Saturday, April 18, 2009

World Class Skyline in Pittsburgh

Forbes Traveler rates Pittsburgh as one of the "13 greatest urban silhouettes" in the world:

It’s hard to beat Asian tigers like Hong Kong for urban audacity, but our round-up of great skylines holds some surprises, such as… Pittsburgh? Indeed. The city is "right at the intersection of three fairly large rivers, and you approach it through a mountain tunnel, so you arrive completely deprived of a view—and then you’re on a bridge looking at the city," say Stamberg and Aferiat. "It’s very beautifully proportioned the way it starts fairly low at the river and then climbs to the U.S. Steel building, which is the tallest one there."

The topography of Pittsburgh creates great drama and an overwhelming number of unique neighborhoods to explore. For aficionados of geography, Pittsburgh is a little-known gem. In fact, Pittsburgh is better appreciated outside of the United States. A good example of this perspective is the established international reputation of Carnegie Mellon University (CMU). A CMU education is valued more abroad than it is domestically.

Anyone who has seen the Pittsburgh skyline won't be surprised at the ranking. That so many readers of Forbes Traveler would be shocked explains why Pittsburgh, among other shrinking cities, struggles to attract newcomers. How talent comes to appreciate a place hundreds of miles away is a bit of a mystery.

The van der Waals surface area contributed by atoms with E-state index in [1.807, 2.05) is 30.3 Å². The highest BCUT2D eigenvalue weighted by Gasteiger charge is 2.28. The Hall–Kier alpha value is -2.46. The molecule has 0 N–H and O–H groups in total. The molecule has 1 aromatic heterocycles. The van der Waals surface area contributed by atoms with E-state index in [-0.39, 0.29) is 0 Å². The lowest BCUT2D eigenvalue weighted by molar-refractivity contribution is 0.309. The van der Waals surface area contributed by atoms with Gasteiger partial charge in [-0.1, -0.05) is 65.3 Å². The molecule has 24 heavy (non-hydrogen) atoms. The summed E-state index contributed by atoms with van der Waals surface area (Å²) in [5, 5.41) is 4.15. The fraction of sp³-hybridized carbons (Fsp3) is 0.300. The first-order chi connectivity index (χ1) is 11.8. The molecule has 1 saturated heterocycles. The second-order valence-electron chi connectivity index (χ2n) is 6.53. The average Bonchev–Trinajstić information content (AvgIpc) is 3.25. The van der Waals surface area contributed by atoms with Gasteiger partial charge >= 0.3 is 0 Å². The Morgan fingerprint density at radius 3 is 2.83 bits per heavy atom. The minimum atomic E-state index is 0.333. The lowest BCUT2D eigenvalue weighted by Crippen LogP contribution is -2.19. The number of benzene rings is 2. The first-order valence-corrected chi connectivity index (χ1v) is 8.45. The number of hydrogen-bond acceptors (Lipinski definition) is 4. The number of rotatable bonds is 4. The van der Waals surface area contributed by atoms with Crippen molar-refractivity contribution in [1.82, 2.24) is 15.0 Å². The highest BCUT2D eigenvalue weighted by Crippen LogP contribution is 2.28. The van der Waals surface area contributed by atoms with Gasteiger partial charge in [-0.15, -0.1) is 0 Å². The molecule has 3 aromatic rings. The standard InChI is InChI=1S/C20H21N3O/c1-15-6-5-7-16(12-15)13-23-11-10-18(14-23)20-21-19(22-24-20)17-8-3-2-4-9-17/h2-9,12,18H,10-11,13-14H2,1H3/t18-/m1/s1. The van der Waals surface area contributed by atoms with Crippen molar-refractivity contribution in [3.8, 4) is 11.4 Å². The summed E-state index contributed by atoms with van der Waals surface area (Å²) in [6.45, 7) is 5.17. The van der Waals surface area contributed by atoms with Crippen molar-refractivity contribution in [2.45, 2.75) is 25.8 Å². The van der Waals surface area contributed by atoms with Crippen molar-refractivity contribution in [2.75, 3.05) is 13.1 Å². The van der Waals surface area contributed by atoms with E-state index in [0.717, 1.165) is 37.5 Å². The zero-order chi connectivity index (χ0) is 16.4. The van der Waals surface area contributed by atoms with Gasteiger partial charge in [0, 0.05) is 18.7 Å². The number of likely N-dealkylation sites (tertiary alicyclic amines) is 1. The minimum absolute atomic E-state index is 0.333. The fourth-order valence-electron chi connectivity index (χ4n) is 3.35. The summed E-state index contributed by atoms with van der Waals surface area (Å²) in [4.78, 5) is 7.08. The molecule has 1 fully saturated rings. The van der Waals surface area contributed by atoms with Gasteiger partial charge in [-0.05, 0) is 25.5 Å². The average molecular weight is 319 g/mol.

Over at Pittsblog, Samantha Bennett discusses a recent Forbes Most Livable Cities list:

Portland [Maine] is a small city whose long and frigid winters have not kept it from having HUGE income growth, very low unemployment, low crime and favorable marks for culture. I also remember reading recently that it is one of the best cities in the country for childless singles in their 30s and 40s. Again, I must point out that bad weather is not helpful, but: Madison, Denver, Baltimore, Stamford, Bethesda, Portland and three cities in Massachusetts. Life is tough. Buy mittens.

I can tell you that life is not tough in Denver, at least concerning the climate. But Bennett's perception is quite common for people who haven't lived in Colorado. I've wintered in all of the regions listed as weather-challenged. Relative to them, I feel like I am cheating residing in the Front Range. Mitten days are rare. You are more likely to be wearing shorts in January than suffer multiple weeks of bundling up. But if you miss the snow, you can always head to the mountains.

Knowledge of place is difficult to convey, particularly over great distances. This is why most migration, even today, is a short journey. Personal relationships can often trump rational choice. This is true for the business world, as well. Thus, "livable" Pittsburgh continues to shrink.

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